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VoIP can facilitate tasks and provide services that may be more difficult to implement or expensive using the more traditional PSTN. Examples include:

  • The ability to originate phone calls by clicking a phone number on your computer display. Receiving FAX messages as emails instead of using paper, toner, and electricity to print them (and the convenience of receiving the FAX when not in the office).
  • The ability to transmit more than one telephone call down the same broadband-connected telephone line. This can make VoIP a simple way to add an extra telephone line to a home or office.
  • 3-way calling, call forwarding, automatic redial, and caller ID; features that traditional telecommunication companies (telcos) normally charge extra for.
  • Secure calls using standardized protocols (such as Secure Real-time Transport Protocol.) Most of the difficulties of creating a secure phone over traditional phone lines, like digitizing and digital transmission are already in place with VoIP. It is only necessary to encrypt and authenticate the existing data stream.
  • Location independence. Only an internet connection is needed to get a connection to a VoIP provider. For instance, call center agents using VoIP phones can work from anywhere with a sufficiently fast and stable Internet connection.
  • Integration with other services available over the Internet, including video conversation, message or data file exchange in parallel with the conversation, audio conferencing, managing address books, and passing information about whether others (e.g. friends or colleagues) are available online to interested parties.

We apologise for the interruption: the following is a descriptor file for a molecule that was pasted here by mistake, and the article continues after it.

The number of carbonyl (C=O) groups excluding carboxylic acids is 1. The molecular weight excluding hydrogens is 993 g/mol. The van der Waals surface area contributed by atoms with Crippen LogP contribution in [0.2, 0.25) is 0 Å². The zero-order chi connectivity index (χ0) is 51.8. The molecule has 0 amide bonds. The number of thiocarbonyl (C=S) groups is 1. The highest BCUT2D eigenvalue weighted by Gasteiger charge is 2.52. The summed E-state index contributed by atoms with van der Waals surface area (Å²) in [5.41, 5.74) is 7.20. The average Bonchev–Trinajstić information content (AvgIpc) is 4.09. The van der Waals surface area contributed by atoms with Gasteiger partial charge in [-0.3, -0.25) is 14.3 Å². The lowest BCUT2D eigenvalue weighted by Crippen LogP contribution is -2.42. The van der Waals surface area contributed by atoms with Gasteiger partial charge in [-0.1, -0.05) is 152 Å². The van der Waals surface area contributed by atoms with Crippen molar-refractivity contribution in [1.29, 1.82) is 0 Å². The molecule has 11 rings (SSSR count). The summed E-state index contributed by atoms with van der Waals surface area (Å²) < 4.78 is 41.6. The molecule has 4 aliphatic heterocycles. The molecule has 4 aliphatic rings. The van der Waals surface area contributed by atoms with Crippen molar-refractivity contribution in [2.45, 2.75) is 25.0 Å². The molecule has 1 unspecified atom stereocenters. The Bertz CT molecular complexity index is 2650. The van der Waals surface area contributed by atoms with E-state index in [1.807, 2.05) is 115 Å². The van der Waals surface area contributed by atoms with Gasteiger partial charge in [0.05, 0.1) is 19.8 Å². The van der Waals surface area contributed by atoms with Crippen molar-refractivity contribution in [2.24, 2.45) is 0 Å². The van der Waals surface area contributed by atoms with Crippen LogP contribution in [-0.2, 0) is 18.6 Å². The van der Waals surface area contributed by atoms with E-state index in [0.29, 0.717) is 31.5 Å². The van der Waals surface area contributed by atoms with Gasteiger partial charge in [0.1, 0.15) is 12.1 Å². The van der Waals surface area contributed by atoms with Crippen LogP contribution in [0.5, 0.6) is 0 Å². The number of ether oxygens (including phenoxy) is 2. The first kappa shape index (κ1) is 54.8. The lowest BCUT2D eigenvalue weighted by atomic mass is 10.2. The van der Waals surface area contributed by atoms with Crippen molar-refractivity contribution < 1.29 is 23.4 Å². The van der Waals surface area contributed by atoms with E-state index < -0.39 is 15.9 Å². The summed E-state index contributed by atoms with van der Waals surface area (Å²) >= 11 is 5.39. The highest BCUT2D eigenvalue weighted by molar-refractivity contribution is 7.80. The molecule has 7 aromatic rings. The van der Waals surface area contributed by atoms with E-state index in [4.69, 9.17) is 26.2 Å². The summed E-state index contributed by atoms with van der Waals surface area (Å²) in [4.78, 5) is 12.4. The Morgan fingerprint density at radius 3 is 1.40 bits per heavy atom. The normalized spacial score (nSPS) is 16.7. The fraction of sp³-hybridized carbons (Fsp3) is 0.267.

A Network Sketch

Your network sketch doesn't need to be anything fancy; a simple diagram on a sheet of paper is fine. Your main goal is to be able to visualize your system and to select proper equipment and locations for your phone system.

Use symbols to map out your devices. You can use the diagram I have included as a guide for symbols and formatting, or make up your own ( Figure 3.1 ). You are the only one who needs to be able to understand your map.


Figure 3.1 A basic network diagram showing the orientation of network devices

Filling in Vital Statistics

As you complete your drawing, fill in details such as Internet connection bandwidth and location of devices ( Figure 3.2 ). You will use this information in your evaluation of your readiness for VoIP.


Figure 3.2 The network diagram with location and bandwidth information added

It is a good idea to test your bandwidth in addition to knowing what you are supposed to have. Almost all Internet connections perform at somewhat less than the speed advertised. You can test your bandwidth at a bandwidth site such as or

Let's look at the phones

You might only have a single phone that you will be using with your service. If so, great! If you would like to connect more than one phone to your Internet phone system, take a quick look at your current configuration.

Mapping out your phone system is also important to your planning effort ( Figure 3.3 ). You should have a clear picture of how you plan to connect any existing phones you have to your new telephone adapter. As you map your system, note the location of each phone jack.